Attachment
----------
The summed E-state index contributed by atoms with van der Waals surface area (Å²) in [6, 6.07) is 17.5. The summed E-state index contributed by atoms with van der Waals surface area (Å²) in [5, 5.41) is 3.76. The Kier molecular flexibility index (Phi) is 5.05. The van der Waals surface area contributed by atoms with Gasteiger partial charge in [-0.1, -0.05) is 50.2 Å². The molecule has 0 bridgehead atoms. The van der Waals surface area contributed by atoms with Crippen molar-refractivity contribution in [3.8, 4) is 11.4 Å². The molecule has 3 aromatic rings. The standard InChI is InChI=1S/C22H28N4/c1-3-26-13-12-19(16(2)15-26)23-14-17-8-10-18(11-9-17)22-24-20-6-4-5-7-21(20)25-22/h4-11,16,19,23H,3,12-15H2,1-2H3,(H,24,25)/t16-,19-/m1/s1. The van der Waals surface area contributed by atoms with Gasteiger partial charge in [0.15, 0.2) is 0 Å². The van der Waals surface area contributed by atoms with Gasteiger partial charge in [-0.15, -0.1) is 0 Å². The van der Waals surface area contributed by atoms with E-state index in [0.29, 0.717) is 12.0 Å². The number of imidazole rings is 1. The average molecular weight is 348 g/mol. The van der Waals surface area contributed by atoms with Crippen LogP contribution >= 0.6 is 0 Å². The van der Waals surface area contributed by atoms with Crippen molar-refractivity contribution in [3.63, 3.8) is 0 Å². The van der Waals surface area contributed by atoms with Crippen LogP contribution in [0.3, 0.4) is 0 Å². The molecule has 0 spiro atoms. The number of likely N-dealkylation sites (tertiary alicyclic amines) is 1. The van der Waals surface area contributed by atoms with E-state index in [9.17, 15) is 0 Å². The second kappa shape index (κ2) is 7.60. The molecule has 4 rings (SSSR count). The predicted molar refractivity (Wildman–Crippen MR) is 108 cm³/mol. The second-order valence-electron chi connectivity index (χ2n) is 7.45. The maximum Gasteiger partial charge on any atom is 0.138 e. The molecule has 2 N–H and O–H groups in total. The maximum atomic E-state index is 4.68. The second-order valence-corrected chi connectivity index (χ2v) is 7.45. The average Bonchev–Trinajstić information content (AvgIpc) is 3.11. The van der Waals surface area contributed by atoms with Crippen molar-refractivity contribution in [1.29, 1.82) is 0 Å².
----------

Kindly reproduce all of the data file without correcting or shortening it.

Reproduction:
The summed E-state index contributed by atoms with van der Waals surface area (Å²) in [6, 6.07) is 17.5. The summed E-state index contributed by atoms with van der Waals surface area (Å²) in [5, 5.41) is 3.76. The Kier molecular flexibility index (Phi) is 5.05. The van der Waals surface area contributed by atoms with Gasteiger partial charge in [-0.1, -0.05) is 50.2 Å². The molecule has 0 bridgehead atoms. The van der Waals surface area contributed by atoms with Crippen molar-refractivity contribution in [3.8, 4) is 11.4 Å². The molecule has 3 aromatic rings. The standard InChI is InChI=1S/C22H28N4/c1-3-26-13-12-19(16(2)15-26)23-14-17-8-10-18(11-9-17)22-24-20-6-4-5-7-21(20)25-22/h4-11,16,19,23H,3,12-15H2,1-2H3,(H,24,25)/t16-,19-/m1/s1. The van der Waals surface area contributed by atoms with Gasteiger partial charge in [0.15, 0.2) is 0 Å². The van der Waals surface area contributed by atoms with Gasteiger partial charge in [-0.15, -0.1) is 0 Å². The van der Waals surface area contributed by atoms with E-state index in [0.29, 0.717) is 12.0 Å². The number of imidazole rings is 1. The average molecular weight is 348 g/mol. The van der Waals surface area contributed by atoms with Crippen LogP contribution >= 0.6 is 0 Å². The van der Waals surface area contributed by atoms with Crippen molar-refractivity contribution in [3.63, 3.8) is 0 Å². The van der Waals surface area contributed by atoms with Crippen LogP contribution in [0.3, 0.4) is 0 Å². The molecule has 0 spiro atoms. The number of likely N-dealkylation sites (tertiary alicyclic amines) is 1. The van der Waals surface area contributed by atoms with E-state index in [9.17, 15) is 0 Å². The second kappa shape index (κ2) is 7.60. The molecule has 4 rings (SSSR count). The predicted molar refractivity (Wildman–Crippen MR) is 108 cm³/mol. The second-order valence-electron chi connectivity index (χ2n) is 7.45. The maximum Gasteiger partial charge on any atom is 0.138 e. The molecule has 2 N–H and O–H groups in total. The maximum atomic E-state index is 4.68. The second-order valence-corrected chi connectivity index (χ2v) is 7.45. The average Bonchev–Trinajstić information content (AvgIpc) is 3.11. The van der Waals surface area contributed by atoms with Crippen molar-refractivity contribution in [1.29, 1.82) is 0 Å².